Man extradited from USA to stand trial over attack on police officer in Leeds town 43 years ago
West Yorkshire Police arranged for Rory McGrath to be flown back to Britain last year to answer a charge of actual body harm stemming from an incident in Garforth in March of 1980.
The officer was left with a broken nose, black eyes and chipped teeth after being attacked by a gang outside the Miners pub on Aberford Road. In the months that followed, one man admitted his part in the assault, and three were found guilty after a trial.
McGrath, who is now 64, failed to turn up for his court date and fled the country, Leeds Crown Court heard today.
Opening the prosecution’s case at today, Jemima Stephenson said that McGrath had just been released from police custody and had gone for a drink with friends to celebrate in The Crusader pub on Long Meadow Gate in Garforth on the night of March 28, 1980. After becoming rowdy, they were ejected.
A short time later, PC Ian Moore had been on foot patrol in the town centre when he witnessed a man being punched on the forecourt of a petrol station adjacent to the Miners pub.
Trying to arrest the man and radioing for help, PC Moore was then kicked from behind by another male and fell to the ground where he was repeatedly kicked to the head.
Giving evidence in court this afternoon, the retired officer, who was 19 at the time, said: “I was kicked from all sides. I probably blacked out for a few seconds. I came round just as they were running off.”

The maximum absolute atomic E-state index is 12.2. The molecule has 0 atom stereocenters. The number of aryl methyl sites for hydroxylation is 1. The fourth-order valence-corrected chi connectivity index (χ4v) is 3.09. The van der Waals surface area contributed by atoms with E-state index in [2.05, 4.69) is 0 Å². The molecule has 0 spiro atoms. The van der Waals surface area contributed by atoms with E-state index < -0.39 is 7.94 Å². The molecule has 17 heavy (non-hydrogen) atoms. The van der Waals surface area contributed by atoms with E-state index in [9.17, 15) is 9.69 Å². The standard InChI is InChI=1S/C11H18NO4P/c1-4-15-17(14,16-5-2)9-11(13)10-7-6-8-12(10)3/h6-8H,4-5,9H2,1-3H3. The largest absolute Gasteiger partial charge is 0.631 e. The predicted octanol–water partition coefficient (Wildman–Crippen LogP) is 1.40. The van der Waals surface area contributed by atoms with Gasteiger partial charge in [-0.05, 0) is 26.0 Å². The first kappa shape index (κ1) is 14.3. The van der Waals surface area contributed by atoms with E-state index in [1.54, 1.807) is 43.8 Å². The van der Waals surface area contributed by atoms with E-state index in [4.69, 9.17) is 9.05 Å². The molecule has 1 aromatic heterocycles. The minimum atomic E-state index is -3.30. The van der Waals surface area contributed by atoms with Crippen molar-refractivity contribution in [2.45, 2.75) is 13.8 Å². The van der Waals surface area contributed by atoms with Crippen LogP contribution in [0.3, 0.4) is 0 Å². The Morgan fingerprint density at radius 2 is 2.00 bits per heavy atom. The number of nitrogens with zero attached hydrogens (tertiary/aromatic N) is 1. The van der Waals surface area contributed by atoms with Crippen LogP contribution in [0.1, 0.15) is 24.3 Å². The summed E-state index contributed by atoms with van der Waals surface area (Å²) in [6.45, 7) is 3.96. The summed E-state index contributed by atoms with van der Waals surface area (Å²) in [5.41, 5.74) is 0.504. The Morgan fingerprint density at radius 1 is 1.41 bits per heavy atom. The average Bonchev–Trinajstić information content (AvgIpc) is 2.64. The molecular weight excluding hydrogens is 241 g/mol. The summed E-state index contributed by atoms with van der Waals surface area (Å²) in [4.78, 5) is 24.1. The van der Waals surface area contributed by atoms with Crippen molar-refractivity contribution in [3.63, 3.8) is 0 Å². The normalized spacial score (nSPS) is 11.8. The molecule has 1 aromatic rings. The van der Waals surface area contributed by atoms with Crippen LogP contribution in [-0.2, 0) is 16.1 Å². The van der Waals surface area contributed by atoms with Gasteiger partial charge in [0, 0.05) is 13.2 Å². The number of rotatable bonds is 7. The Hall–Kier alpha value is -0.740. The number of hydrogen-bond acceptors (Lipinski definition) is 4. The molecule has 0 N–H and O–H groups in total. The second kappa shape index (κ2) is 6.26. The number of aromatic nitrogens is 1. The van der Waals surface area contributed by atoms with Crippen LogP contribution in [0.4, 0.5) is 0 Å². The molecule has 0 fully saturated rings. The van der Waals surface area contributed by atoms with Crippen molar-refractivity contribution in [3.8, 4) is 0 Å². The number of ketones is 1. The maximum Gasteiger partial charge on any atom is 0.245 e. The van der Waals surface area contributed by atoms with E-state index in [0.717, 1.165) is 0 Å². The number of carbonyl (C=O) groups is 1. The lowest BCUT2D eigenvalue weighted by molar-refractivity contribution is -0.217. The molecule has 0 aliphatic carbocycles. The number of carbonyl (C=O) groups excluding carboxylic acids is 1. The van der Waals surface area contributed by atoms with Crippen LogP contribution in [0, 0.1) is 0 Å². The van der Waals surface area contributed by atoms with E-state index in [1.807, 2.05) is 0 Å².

The men then tried to climb into a white car parked in the pub, chased by the officer who had managed to stumble to his feet.
He managed to grab hold of one man “with dark curly or permed hair” as he tried to get into the vehicle, who turned around and punched him. It was alleged that this man was McGrath.
The officer then fell to the floor, said he was “given another kicking” and was knocked unconscious. Meanwhile, an off-duty officer who was drinking in the pub, came out to provide assistance and then gave chase to two of the young men running away but eventually lost sight of them.
PC Moore spent a night in hospital and said he needed his nose re-setting. He said he later lost a tooth resulting from the attack.
Cross-examining the former officer, barrister Mark Fraser suggests that he mis-identified McGrath at the time, to which he replied that he identified him “truly and genuinely at the time”.
The court was also told that two days after the incident, McGrath gave an interview at the police station and the second officer who gave chase said he recognised him as one of the men he chased.
He told police at the time: “You will never prove I left the pub. You have got f*** all.”
McGrath has been held on remand since he touched down in the UK in July last year. The trial continues and is expected to last until the end of the week.